Free Yoga Boston: Summer 2021

The 9th Annual listing of free yoga classes for Greater Boston and beyond is here!

Getting from the summer of 2019 to now encompasses so much. There’s grief for people lost during the pandemic. But there’s also triumph. We survived.

Virtual classes were the norm for the past year and a half, so this summer list focuses on live in-person outdoor yoga classes. Finally! Classes listed are free or donation based.

Click on the links for more details and to be sure there is class. Sometimes registration is required and also double check in case of bad weather, because classes may be cancelled. Bring your own mat, props, water and anything else you might need.

Make sure to check the Free Yoga Boston Facebook Group in addition to the Free Yoga Boston Facebook page. The group is private, but you can request to join. Members share information and there are additional classes and events listed.

As always, this list is a work in progress that will have changes and updates. Please let me know if you have any questions, corrections and/or tips! Enjoy!

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Boston Parks Fitness Series: Through September 27 (No class September 6)
(Vinyasa Yoga, Lopresti Park, 33 Sumner St., East Boston)
6pm – 7pm

Seaport Sweat: Through October
(Mindful Warrior Yoga, Seaport Common, 85 Northern Ave., Boston)
6:30pm – 7:15pm

Flow Yoga On The Greenway: Through September 27
(Rose Kennedy Greenway Parcel 16-Rowes Wharf Lawn, Atlantic Ave. & India St.,Boston)
6:30pm – 7:15pm


P.O. Fitness: Through August 31
(Sunrise Flow, Norman B. Leventhal Park, Post Office Square, Boston)
7:30am – 8:15am

Yoga In The Park: Through August 24
(Cushman Park, Fairhaven, MA)
8:30am – 9:30am

P.O. Fitness: Through August 31
(Power Yoga, Norman B. Leventhal Park, Post Office Square, Boston)
5:30pm – 6:30pm

Boston Parks Fitness Series: Through September 28
(Ashtanga Yoga, Adams Park, 4225 Washington St., Roslindale)
6pm -7pm


Blue Sky Kripalu Yoga: Through the summer
(The Green at Partners Village Store, 865 Main Rd., Westport, MA)
8:30am – 9:30am

Boston Parks Fitness Series: Through September 29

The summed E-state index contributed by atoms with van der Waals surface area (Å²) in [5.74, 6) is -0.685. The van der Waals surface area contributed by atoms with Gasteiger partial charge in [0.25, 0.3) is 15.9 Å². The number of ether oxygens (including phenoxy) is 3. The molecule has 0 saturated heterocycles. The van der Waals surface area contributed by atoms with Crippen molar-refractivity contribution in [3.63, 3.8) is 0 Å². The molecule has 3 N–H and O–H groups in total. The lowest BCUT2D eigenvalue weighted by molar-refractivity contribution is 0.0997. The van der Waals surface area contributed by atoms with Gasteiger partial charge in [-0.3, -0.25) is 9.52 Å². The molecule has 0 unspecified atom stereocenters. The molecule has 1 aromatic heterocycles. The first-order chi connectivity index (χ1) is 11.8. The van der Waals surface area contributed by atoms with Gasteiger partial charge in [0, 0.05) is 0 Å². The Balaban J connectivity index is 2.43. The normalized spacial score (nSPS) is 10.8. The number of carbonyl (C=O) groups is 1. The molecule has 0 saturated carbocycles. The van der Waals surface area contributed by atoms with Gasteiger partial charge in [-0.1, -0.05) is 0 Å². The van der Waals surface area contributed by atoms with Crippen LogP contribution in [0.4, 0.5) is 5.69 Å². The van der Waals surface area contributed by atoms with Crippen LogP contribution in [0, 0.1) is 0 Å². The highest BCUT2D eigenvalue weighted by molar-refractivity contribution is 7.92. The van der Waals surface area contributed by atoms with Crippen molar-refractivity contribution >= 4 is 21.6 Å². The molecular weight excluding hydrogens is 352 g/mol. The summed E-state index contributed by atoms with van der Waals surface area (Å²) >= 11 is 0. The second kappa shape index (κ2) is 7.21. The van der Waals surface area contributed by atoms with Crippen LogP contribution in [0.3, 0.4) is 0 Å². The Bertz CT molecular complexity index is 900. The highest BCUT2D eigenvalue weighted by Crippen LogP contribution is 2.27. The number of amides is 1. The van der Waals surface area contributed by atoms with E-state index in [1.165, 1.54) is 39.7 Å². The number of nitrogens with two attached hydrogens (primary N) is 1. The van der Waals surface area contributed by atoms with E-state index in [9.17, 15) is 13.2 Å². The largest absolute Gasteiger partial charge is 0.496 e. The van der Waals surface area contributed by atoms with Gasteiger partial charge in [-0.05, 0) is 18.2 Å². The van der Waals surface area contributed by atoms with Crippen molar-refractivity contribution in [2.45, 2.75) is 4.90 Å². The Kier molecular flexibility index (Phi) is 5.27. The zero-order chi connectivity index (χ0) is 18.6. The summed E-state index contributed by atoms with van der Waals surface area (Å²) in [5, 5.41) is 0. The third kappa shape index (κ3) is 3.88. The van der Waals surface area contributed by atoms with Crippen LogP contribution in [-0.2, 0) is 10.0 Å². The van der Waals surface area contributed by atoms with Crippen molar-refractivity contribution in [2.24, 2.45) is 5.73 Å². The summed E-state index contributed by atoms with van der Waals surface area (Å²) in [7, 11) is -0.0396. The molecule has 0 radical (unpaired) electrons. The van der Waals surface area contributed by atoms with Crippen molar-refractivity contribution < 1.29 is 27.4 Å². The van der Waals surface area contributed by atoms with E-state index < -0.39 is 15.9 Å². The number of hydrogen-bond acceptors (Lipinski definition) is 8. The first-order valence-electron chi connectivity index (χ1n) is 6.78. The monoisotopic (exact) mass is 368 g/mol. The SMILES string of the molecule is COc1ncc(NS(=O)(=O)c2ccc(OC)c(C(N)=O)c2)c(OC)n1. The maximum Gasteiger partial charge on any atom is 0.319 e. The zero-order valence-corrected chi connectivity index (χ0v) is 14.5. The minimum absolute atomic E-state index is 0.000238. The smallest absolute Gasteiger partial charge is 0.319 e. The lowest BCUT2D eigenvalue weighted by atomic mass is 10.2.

(Chair Yoga, Symphony Park, 39 Edgerly Rd., Boston)
10am – 11am

NamaStay Flowing: Through the summer
(Revere Beach, Revere)
6pm – 7:30pm

HarborFit: Sunset Yoga at Piers Park: Through September 15
(East Boston Piers Park, 95 Marginal St., Boston)
7:30pm – 8:30pm


Boston Parks Fitness Series: Through September 30
(Virtual Chair Yoga)
11am -12pm

Yoga Sculpt: Through September 2
(The Street Chestnut Hill, 55 Boylston Street, Newton)
4:30pm – 5:30pm

Seaport Sweat: Through October
(Yoga Sculpt, Seaport Common, 85 Northern Ave., Boston)
5:30pm – 6:15pm

P.O. Fitness: Through August 31
(Vinyasa Flow, Norman B. Leventhal Park, Post Office Square, Boston)
5:30pm – 6:30pm

Boston Parks Fitness Series: Through September 30
(Yoga, Brighton Common, 30 Chestnut Hill Ave., Brighton )
6pm – 7pm

Boston Parks Fitness Series: Through September 30
(Yoga @ The Frog Pond, Boston Common, 38 Beacon St., Boston )
6pm – 7pm

Yoga & Movement: Classes may be every other week
(Rose Kennedy Greenway, Boston )
6pm – 7pm

Outdoor Yoga: Every other week
(Magoun Park, Medford)
6pm – 7pm


Seaport Sweat: Through October
(Vinyasa Flow, Seaport Common, 85 Northern Ave., Boston)
12pm – 12:45pm

Boston Parks Fitness Series: Through October 1
(Fusion Fit (HIIT & Yoga), Doherty Playground, 349 Bunker Hill St., Charlestown)
6pm – 7pm


Blue Sky Kripalu Yoga: Through the summer
(The Green at Partners Village Store, 865 Main Rd., Westport, MA)
8:30am – 9:30am

Yoga @ 3rd Ave Burlington: Through September 25
(3rd Ave Burlington, Third Ave., Burlington, MA)
8:30am – 9:30am

Franklin Park Yoga: Through October 2
(School Master Hill, Franklin Park, Dorchester)
9:15am – 10:30am

Boston Parks Fitness Series: Through October 2
(Restorative Yoga, Marcella Playground, 260 Highland St., Roxbury)
10am -11am

HarborFit: Island Yoga On Spectacle: July 31 – September 4
(Spectacle Island, Boston)
11:30am – 12:30pm


Boston Parks Fitness Series: Through September 26
(Virtual Yoga)
7pm – 8pm

NamaStay Flowing: Through the summer
(Revere Beach, Revere)
9:30am – 10:30am

Outdoor Yoga:
(Magoun Park, Medford)
10am – 11am

Yoga  @ Jamaica Pond: Through September 26